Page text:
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Monday, June 17, 2024

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Family farmers call for tougher CAFO regulations in Farm Bill; The Midwest and Northeast brace for record high temperature in heatwave; Financial-justice advocates criticize crypto regulation bill; Ohio advocates: New rules strengthen protections for sexual-assault victims.

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The RNC kicks off its election integrity effort, Democrats sound a warning bell about conservatives' Project 2025, and Republicans suggest funding cuts to jurisdictions with legal cases against Trump.

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As summer nears, America's newest and largest international dark sky sanctuary beckons, rural job growth is up, but full recovery remains elusive, rural Americans living in prison towns support a transition, while birth control is more readily available in rural areas.

Climate groups seek to remove tax breaks for oil and gas companies

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Thursday, April 18, 2024   

As state budget negotiations continue, groups fighting climate change are asking California lawmakers to cut subsidies for oil and gas companies rather than slash programs designed to slow global warming.

Gov. Gavin Newsom's current proposal would cut oil and gas tax breaks by $22 million this year and $17 million the following year.

Barry Vesser, COO for The Climate Center, a nonprofit advocacy group, would like to see all subsidies eliminated.

"Oil and gas companies are one of the drivers of climate change, so we should not be making their profit margins bigger by providing public subsidies, and making it harder for renewables to compete against them," Vesser argued.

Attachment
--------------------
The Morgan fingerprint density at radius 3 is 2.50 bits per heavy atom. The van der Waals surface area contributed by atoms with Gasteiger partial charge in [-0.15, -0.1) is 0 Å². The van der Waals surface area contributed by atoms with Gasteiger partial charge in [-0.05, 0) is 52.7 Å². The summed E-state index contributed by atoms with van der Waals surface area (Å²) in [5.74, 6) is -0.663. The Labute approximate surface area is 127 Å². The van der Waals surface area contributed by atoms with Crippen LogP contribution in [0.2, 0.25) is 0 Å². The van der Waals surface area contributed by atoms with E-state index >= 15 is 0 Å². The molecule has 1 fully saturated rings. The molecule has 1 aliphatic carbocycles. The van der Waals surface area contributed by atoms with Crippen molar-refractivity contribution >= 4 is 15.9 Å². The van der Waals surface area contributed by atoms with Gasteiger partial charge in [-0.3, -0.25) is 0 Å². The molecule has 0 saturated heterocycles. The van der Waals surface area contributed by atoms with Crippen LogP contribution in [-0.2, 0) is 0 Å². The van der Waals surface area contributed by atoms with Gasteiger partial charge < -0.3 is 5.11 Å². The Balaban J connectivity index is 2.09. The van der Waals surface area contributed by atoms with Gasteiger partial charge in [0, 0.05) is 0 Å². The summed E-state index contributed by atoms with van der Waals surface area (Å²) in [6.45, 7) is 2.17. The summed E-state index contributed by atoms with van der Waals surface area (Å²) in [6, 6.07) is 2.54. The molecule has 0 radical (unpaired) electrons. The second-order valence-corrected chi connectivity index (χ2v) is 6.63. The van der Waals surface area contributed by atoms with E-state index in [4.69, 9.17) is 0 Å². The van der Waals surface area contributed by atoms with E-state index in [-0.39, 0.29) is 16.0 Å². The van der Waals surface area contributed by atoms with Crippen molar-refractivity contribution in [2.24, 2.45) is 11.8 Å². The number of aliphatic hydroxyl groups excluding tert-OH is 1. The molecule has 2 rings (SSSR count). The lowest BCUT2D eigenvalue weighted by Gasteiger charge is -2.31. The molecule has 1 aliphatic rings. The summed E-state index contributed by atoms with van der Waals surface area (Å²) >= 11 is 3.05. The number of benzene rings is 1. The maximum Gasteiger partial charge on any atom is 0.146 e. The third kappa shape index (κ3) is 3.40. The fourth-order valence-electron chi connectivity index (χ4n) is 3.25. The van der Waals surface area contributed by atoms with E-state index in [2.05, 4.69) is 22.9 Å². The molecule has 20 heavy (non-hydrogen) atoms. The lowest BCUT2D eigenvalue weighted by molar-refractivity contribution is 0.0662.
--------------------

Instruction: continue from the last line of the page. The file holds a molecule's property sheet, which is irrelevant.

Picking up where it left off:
Gov. Newsom has also proposed to cut funding for climate-friendly programs helping lower-income families buy an electric vehicle or switch from gas to electric appliances.

Kevin Slagle, vice president of strategic communications for the Western States Petroleum Association, said in a statement, "California's already tough business climate is pushing companies to the brink. Removing incentives will drive California straight into the arms of more expensive foreign oil, ramping up costs for everyday Californians who can least afford it."

Vesser countered the threat of higher gas prices is a red herring.

"There's a lot that goes into calculating how much the cost of gas is, and this is not even pennies on the dollar," Vesser contended.

The state Senate's early action proposal estimated the budget deficit will be between $38 billion and $53 billion. The governor is expected to release new details on his budget priorities in mid-May. The Legislature must pass a balanced budget by June 15.

Disclosure: The Climate Center contributes to our fund for reporting on Climate Change/Air Quality, Energy Policy, and Environmental Justice. If you would like to help support news in the public interest, click here.


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